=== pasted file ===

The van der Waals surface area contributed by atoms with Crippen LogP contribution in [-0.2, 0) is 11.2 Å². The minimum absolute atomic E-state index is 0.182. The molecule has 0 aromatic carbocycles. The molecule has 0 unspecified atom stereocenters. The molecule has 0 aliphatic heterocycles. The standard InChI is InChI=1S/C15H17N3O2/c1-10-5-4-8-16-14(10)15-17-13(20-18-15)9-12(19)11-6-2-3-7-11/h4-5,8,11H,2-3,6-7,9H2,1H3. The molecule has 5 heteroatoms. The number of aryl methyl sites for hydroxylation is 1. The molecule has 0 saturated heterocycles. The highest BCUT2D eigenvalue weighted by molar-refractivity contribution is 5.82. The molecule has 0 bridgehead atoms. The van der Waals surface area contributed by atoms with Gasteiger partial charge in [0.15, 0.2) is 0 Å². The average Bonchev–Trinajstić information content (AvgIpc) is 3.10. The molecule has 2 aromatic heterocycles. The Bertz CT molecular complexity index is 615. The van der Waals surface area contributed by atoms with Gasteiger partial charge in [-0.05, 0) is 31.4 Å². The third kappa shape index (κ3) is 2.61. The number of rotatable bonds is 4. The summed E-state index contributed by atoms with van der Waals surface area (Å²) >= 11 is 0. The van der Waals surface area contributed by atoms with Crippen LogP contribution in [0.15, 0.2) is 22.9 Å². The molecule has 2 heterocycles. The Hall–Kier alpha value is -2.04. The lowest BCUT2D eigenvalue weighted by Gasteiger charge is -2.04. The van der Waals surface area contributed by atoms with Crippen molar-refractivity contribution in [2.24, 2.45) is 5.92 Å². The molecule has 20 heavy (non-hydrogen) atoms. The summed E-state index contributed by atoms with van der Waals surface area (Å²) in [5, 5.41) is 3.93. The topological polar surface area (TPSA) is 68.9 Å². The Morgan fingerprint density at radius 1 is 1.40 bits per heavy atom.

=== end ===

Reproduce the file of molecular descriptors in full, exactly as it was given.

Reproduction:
The van der Waals surface area contributed by atoms with Crippen LogP contribution in [-0.2, 0) is 11.2 Å². The minimum absolute atomic E-state index is 0.182. The molecule has 0 aromatic carbocycles. The molecule has 0 unspecified atom stereocenters. The molecule has 0 aliphatic heterocycles. The standard InChI is InChI=1S/C15H17N3O2/c1-10-5-4-8-16-14(10)15-17-13(20-18-15)9-12(19)11-6-2-3-7-11/h4-5,8,11H,2-3,6-7,9H2,1H3. The molecule has 5 heteroatoms. The number of aryl methyl sites for hydroxylation is 1. The molecule has 0 saturated heterocycles. The highest BCUT2D eigenvalue weighted by molar-refractivity contribution is 5.82. The molecule has 0 bridgehead atoms. The van der Waals surface area contributed by atoms with Gasteiger partial charge in [0.15, 0.2) is 0 Å². The average Bonchev–Trinajstić information content (AvgIpc) is 3.10. The molecule has 2 aromatic heterocycles. The Bertz CT molecular complexity index is 615. The van der Waals surface area contributed by atoms with Gasteiger partial charge in [-0.05, 0) is 31.4 Å². The third kappa shape index (κ3) is 2.61. The number of rotatable bonds is 4. The summed E-state index contributed by atoms with van der Waals surface area (Å²) >= 11 is 0. The van der Waals surface area contributed by atoms with Crippen LogP contribution in [0.15, 0.2) is 22.9 Å². The molecule has 2 heterocycles. The Hall–Kier alpha value is -2.04. The lowest BCUT2D eigenvalue weighted by Gasteiger charge is -2.04. The van der Waals surface area contributed by atoms with Crippen molar-refractivity contribution in [2.24, 2.45) is 5.92 Å². The molecule has 20 heavy (non-hydrogen) atoms. The summed E-state index contributed by atoms with van der Waals surface area (Å²) in [5, 5.41) is 3.93. The topological polar surface area (TPSA) is 68.9 Å². The Morgan fingerprint density at radius 1 is 1.40 bits per heavy atom.